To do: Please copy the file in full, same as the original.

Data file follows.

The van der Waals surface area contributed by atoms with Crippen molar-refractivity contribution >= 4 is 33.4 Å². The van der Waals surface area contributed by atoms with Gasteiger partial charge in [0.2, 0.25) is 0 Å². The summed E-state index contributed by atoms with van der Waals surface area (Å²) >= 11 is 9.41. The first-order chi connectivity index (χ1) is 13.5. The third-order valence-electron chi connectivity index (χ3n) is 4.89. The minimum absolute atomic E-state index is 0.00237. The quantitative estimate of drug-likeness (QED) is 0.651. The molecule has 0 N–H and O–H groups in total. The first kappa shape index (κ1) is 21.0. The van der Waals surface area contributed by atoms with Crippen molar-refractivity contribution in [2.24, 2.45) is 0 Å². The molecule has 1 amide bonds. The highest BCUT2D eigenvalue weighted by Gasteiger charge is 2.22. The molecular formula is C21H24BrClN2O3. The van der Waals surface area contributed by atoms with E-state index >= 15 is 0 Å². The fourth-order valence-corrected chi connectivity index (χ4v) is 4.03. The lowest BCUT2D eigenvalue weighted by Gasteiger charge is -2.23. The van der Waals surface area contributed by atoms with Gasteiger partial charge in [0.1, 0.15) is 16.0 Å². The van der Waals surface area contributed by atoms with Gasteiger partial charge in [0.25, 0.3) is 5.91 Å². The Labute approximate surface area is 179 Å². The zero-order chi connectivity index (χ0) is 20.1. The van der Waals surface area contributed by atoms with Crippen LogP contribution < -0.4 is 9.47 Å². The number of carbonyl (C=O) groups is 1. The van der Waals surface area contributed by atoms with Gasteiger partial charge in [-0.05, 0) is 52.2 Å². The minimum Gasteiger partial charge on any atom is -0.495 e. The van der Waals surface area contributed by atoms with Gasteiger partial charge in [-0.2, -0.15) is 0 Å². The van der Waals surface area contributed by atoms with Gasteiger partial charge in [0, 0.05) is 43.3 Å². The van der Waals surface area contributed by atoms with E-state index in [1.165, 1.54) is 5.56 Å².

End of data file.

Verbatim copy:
The van der Waals surface area contributed by atoms with Crippen molar-refractivity contribution >= 4 is 33.4 Å². The van der Waals surface area contributed by atoms with Gasteiger partial charge in [0.2, 0.25) is 0 Å². The summed E-state index contributed by atoms with van der Waals surface area (Å²) >= 11 is 9.41. The first-order chi connectivity index (χ1) is 13.5. The third-order valence-electron chi connectivity index (χ3n) is 4.89. The minimum absolute atomic E-state index is 0.00237. The quantitative estimate of drug-likeness (QED) is 0.651. The molecule has 0 N–H and O–H groups in total. The first kappa shape index (κ1) is 21.0. The van der Waals surface area contributed by atoms with Crippen molar-refractivity contribution in [2.24, 2.45) is 0 Å². The molecule has 1 amide bonds. The highest BCUT2D eigenvalue weighted by Gasteiger charge is 2.22. The molecular formula is C21H24BrClN2O3. The van der Waals surface area contributed by atoms with E-state index >= 15 is 0 Å². The fourth-order valence-corrected chi connectivity index (χ4v) is 4.03. The lowest BCUT2D eigenvalue weighted by Gasteiger charge is -2.23. The van der Waals surface area contributed by atoms with Gasteiger partial charge in [0.1, 0.15) is 16.0 Å². The van der Waals surface area contributed by atoms with Gasteiger partial charge in [0.25, 0.3) is 5.91 Å². The Labute approximate surface area is 179 Å². The zero-order chi connectivity index (χ0) is 20.1. The van der Waals surface area contributed by atoms with Crippen LogP contribution < -0.4 is 9.47 Å². The number of carbonyl (C=O) groups is 1. The van der Waals surface area contributed by atoms with Gasteiger partial charge in [-0.05, 0) is 52.2 Å². The minimum Gasteiger partial charge on any atom is -0.495 e. The van der Waals surface area contributed by atoms with Gasteiger partial charge in [-0.2, -0.15) is 0 Å². The van der Waals surface area contributed by atoms with Gasteiger partial charge in [0, 0.05) is 43.3 Å². The van der Waals surface area contributed by atoms with E-state index in [1.165, 1.54) is 5.56 Å².